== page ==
Author(s): Richard Blake
Fiction | No Category
The tears of Alexander shall flow, giving bread and freedom... 612 AD. Egypt, the jewel of the Roman Empire, seethes with unrest, as bread runs short and the Persians plot an invasion. In Alexandria, a city divided between Greeks and Egyptians by language, religion and far too few soldiers, the mummy of the Great Alexander, dead for nine hundred years, still has the power to calm the mob - or inflame it... Aelric, the young British clerk who has become a senator and the trusted henchman of Emperor Heraclius, has come to Alexandria to send Egypt's harvest to Constantinople and to force the unwilling viceroy to give its land to the peasants. But the city - with its factions and conspirators - thwarts him at every turn. And when an old enemy from Constantinople arrives, supposedly on a quest for a religious relic that could turn the course of the Persian war, he will have to use all his cunning, his charm and his talent for violence to survive.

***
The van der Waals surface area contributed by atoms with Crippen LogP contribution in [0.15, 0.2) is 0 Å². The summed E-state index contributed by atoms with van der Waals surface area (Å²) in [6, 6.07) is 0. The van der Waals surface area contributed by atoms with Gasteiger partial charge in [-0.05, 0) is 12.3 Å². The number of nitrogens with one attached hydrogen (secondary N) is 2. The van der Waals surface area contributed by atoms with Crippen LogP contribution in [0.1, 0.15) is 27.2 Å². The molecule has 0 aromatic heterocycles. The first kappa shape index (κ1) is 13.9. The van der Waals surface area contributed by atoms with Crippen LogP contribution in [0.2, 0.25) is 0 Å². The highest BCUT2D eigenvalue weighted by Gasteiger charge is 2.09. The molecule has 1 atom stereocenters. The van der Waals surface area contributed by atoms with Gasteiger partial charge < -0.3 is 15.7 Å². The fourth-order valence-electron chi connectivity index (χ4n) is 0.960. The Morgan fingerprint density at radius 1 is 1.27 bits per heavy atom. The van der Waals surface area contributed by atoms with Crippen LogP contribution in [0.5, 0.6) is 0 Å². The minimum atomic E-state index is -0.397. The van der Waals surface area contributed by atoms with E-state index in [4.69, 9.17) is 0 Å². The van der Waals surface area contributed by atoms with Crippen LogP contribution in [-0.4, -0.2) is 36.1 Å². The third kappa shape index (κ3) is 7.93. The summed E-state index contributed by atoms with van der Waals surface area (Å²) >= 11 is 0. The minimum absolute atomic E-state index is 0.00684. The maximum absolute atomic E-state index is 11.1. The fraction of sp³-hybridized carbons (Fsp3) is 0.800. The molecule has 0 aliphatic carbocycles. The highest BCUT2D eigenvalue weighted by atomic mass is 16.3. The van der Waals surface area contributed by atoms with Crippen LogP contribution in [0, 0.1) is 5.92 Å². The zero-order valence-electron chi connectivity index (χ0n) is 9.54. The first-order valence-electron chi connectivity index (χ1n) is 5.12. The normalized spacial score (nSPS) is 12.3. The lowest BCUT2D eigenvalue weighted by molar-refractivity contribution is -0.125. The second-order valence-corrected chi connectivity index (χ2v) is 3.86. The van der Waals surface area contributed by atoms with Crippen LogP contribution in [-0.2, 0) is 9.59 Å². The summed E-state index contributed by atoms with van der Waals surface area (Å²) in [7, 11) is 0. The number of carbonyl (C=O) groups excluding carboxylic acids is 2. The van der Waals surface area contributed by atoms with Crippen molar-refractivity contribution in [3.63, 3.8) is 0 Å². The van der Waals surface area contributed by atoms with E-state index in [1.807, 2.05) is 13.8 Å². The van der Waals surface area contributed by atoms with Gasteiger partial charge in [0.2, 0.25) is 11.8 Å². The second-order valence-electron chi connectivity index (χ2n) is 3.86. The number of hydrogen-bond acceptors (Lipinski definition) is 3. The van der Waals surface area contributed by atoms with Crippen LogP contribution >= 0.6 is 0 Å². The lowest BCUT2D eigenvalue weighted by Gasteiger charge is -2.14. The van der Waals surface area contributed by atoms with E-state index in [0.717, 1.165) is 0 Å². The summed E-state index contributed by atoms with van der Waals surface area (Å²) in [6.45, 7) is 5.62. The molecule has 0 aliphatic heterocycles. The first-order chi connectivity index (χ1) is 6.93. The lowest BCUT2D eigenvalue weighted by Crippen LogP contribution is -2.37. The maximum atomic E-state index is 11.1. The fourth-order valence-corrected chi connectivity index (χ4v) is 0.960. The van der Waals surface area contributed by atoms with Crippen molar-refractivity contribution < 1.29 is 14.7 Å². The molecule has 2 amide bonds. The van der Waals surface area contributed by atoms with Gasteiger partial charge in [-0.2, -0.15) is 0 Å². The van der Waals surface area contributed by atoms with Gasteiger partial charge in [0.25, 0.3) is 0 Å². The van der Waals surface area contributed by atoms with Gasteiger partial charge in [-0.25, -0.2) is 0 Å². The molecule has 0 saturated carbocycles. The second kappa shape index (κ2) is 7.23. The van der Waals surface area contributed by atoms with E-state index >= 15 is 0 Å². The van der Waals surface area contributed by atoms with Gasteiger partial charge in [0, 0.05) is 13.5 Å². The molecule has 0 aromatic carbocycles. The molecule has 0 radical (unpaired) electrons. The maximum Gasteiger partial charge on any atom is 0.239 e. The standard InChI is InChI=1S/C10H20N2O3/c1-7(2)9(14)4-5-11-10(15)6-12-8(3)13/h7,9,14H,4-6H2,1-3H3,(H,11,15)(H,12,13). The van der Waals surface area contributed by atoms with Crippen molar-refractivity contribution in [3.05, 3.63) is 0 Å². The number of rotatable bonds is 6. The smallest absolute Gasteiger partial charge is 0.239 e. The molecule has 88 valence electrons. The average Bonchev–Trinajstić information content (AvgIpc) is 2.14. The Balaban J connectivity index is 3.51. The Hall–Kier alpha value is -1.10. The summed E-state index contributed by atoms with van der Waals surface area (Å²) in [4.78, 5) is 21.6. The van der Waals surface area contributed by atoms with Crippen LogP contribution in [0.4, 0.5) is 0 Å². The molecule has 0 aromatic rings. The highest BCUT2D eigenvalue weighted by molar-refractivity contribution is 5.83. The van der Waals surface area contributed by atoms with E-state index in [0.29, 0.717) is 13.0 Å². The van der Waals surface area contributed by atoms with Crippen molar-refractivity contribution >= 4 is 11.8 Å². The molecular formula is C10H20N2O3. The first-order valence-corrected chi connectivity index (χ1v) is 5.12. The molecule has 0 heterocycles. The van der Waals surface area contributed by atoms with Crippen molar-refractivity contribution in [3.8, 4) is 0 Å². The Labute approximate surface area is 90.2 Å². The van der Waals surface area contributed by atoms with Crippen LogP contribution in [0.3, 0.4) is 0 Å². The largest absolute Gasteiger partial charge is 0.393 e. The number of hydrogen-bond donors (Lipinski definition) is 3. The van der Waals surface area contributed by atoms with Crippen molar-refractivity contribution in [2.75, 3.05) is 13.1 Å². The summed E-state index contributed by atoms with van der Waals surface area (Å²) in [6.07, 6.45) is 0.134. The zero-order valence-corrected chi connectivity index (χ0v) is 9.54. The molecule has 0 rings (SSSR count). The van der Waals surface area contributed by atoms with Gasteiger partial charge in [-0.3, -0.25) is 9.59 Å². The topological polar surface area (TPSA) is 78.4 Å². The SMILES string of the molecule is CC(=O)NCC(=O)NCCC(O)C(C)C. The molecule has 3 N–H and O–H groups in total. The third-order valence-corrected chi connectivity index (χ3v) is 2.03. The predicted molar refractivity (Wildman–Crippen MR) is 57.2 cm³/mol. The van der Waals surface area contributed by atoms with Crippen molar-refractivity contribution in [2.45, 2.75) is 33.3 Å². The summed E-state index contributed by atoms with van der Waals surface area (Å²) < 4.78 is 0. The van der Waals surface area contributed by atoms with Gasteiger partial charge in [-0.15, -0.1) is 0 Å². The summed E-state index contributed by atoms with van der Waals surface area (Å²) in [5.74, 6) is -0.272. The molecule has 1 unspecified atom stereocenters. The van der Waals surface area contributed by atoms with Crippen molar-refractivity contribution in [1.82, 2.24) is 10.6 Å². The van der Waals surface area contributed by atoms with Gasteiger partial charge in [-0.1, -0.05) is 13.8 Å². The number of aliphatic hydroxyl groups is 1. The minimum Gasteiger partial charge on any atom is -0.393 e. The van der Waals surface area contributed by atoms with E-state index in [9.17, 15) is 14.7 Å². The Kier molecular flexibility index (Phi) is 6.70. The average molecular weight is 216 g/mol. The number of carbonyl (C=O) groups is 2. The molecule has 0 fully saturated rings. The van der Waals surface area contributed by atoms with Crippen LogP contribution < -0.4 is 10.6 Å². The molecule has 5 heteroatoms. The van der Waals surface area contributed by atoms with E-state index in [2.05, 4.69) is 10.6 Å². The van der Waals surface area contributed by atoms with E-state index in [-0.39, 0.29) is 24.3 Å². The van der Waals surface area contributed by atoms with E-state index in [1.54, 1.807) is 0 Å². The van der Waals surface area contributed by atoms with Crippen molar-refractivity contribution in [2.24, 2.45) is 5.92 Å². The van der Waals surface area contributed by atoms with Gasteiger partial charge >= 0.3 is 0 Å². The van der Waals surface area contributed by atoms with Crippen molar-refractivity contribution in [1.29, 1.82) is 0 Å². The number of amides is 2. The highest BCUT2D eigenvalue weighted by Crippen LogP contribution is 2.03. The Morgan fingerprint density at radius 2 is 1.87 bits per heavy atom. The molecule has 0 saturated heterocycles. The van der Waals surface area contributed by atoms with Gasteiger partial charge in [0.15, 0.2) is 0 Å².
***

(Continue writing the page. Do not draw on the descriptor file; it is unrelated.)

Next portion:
'Fascinating to read, very well written, an intriguing plot and I enjoyed it very much.' -- Derek Jacobi on CONSPIRACIES OF ROME 'I can't resist recommending this first volume of a promised trilogy. Set during the last pangs of Imperial Rome, with a vivid account of the machinations of the early Church, it is well-informed, atmospheric and beautifully written.' -- Literary Review on CONSPIRACIES OF ROME 'It's simply the best historical novel I've ever read, perhaps short of C.S. Forester. It's a very great deal better than any of the ancient Roman detective novels I've seen.' -- L. Neil Smith on CONSPIRACIES OF ROME
Richard Blake is a historian, broadcaster and university lecturer. He lives in Kent with his wife and daughter.